The IBD/TIPP Economic Optimism Index Continues Record Positive Run with Reading of 53.9 in June

Separate Presidential Leadership Index and National Outlook Index drop as Financial Stress Index rises

LOS ANGELES, June 07, 2018 (GLOBE NEWSWIRE) -- The IBD/TIPP Economic Optimism Index, a leading national poll on consumer confidence, rose 0.6 percent to 53.9 in June, continuing its record run. The index has now spent 21 consecutive months in positive territory, remaining above 50 since October 2016. An index reading below 50 indicates pessimism while above 50 signals optimism for the IBD/TIPP indexes.

The IBD/TIPP Economic Optimism Index has established a strong track record of foreshadowing the confidence indicators issued later each month by the University of Michigan and The Conference Board. IBD/TIPP conducted its national telephone poll of 905 adults from May 29 - June 5, using live interviewers and both cell phone and landline numbers. The margin of error is +/-3.3 percentage points.

In addition to the Economic Optimism Index, IBD/TIPP surveyed respondents on key political issues for the separate Presidential Leadership Index and National Outlook Index, as well as the Financial Related Stress Index (see separate story here for details). The Presidential Leadership Index fell 2.4 percent to 41.1 while the National Outlook Index decreased 1.9 percent to 45.9 despite the Direction of the Country component hitting its highest level (45.3) since February 2017, President Trump’s first full month in office. Additionally, the Financial Related Stress Index rose to 51.1, a 2.4 percent increase (a higher stress index indicates more stress).

“This month, responses reflected the political division occurring across America, splitting perspectives on issues ranging from Iran and North Korea, to the actions of the DOJ and CIA around the 2016 presidential election. We’re not seeing issues enjoy broad support across the spectrum,” said Terry Jones, IBD's Commentary Editor. “People are also divided on where the economy and national economic policy are eventually headed, particularly in light of the tariff situation, but they are more positively aligned when it comes to their own personal finances. The majority believe that their financial situation will stay the same or improve over the next six months. So, regardless of their view of the big picture, Americans don’t appear overly concerned about it affecting their financial lives in the near-term.”

The flagship IBD/TIPP Economic Optimism Index has three key components. This month, two of the three components decreased.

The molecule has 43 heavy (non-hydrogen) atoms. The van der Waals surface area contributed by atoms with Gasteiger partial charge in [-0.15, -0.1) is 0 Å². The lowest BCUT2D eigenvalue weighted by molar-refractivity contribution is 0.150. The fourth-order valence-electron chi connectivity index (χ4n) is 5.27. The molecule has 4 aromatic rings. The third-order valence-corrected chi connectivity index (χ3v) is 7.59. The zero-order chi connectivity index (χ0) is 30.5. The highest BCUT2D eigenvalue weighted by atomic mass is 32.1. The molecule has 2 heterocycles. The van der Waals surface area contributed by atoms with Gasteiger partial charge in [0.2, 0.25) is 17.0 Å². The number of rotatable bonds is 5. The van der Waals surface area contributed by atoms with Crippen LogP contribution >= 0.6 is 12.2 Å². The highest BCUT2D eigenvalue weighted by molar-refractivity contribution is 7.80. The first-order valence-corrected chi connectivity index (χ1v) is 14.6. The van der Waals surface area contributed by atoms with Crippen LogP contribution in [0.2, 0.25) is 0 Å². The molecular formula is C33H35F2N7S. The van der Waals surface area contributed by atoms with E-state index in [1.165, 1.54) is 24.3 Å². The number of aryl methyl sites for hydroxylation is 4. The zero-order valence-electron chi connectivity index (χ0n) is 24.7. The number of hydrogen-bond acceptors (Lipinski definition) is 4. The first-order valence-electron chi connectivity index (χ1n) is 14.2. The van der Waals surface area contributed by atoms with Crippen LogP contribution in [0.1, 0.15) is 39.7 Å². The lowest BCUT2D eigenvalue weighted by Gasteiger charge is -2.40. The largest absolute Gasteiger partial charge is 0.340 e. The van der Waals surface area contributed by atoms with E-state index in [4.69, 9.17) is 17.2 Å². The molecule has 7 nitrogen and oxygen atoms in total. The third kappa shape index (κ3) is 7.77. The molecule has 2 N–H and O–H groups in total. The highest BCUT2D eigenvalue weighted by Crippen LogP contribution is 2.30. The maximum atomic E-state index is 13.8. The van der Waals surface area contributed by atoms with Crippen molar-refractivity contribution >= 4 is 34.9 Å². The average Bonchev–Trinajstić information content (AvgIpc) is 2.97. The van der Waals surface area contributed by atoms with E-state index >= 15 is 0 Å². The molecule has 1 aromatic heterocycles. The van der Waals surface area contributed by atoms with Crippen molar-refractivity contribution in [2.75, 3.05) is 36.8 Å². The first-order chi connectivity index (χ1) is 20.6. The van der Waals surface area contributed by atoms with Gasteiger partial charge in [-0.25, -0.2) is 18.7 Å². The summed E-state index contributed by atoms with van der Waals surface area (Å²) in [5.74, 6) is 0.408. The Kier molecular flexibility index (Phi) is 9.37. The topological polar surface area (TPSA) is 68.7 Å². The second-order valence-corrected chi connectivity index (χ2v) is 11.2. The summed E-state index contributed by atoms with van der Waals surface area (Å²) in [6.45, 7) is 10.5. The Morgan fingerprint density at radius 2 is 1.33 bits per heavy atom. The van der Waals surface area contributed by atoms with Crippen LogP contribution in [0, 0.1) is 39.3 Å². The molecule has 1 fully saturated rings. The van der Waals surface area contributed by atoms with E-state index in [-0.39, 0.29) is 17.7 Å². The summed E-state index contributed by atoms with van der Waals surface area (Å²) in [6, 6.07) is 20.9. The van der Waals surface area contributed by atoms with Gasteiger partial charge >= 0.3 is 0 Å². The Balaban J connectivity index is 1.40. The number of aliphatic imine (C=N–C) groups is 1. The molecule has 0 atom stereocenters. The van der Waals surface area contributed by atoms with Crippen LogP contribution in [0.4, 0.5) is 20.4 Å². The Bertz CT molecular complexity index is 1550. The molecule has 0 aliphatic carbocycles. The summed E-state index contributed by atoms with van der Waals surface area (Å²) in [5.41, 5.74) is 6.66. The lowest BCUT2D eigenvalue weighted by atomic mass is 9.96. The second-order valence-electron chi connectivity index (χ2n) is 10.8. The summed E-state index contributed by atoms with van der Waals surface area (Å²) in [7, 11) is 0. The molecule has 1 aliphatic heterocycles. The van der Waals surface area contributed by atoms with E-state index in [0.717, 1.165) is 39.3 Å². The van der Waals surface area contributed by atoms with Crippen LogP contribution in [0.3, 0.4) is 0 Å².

• The Six-Month Economic Outlook, a measure of how consumers feel about the economy’s prospects in the next six months, remained in positive territory despite a slight dip. Its June reading of 51.2 is just 0.2 percent below May’s 51.3 reading. This remains substantially above its 32.1 reading when the economy entered the last recession in December 2007.
  • The Personal Financial Outlook, a measure of how Americans feel about their own finances in the next six months, was the only component to rise, building on last month’s 61.0 reading. June posted a reading of 62.1, increasing by 1.8 percent.
  • Confidence in Federal Economic Policies, a proprietary IBD/TIPP measure of views on how government economic policies are working, remained in negative territory for the third consecutive month. May’s 48.5 reading dropped 0.4 percent in June to 48.3.

“Americans across the country are experiencing more pain at the pump, as gas prices hit a four-year high. Despite high gasoline prices, American economic confidence continues to be strong. In addition, a majority also believe that the economy is improving,” noted Raghavan Mayur, president of TechnoMetrica, IBD's polling partner. “Forty-four percent give the president good grades for his handling of the economy.”

The Breakdown
This month, 14 of 21 demographic groups -- such as age, income, race and party preference -- that IBD/TIPP tracks were above 50 on the Economic Optimism Index. That’s the same number as last month. Ten groups improved on the index, while 11 fell. Last month, 13 groups improved on the index, while seven declined and one remained the same.

On the Economic Outlook component, 11 of the 21 groups that IBD/TIPP tracks scored in optimistic territory. In the previous month, the same number of groups were optimistic.

On the Personal Financial component, once again all 21 groups IBD/TIPP tracks remained in optimistic territory, as 14 groups increased and seven declined.

On the Federal Policies component, nine of the 21 demographic groups tracked were above 50. Eleven groups rose, while 10 fell.

The IBD/TIPP Economic Optimism Index is the earliest take on consumer confidence each month and predicts with good reliability monthly changes in sentiment in well-known polls by The Conference Board and the University of Michigan. The IBD/TIPP Economic Optimism Index is based on a survey of 900-plus adults chosen at random nationwide. The national poll is generally conducted in the first week of the month by live interviewers and both cell phone and landlines.

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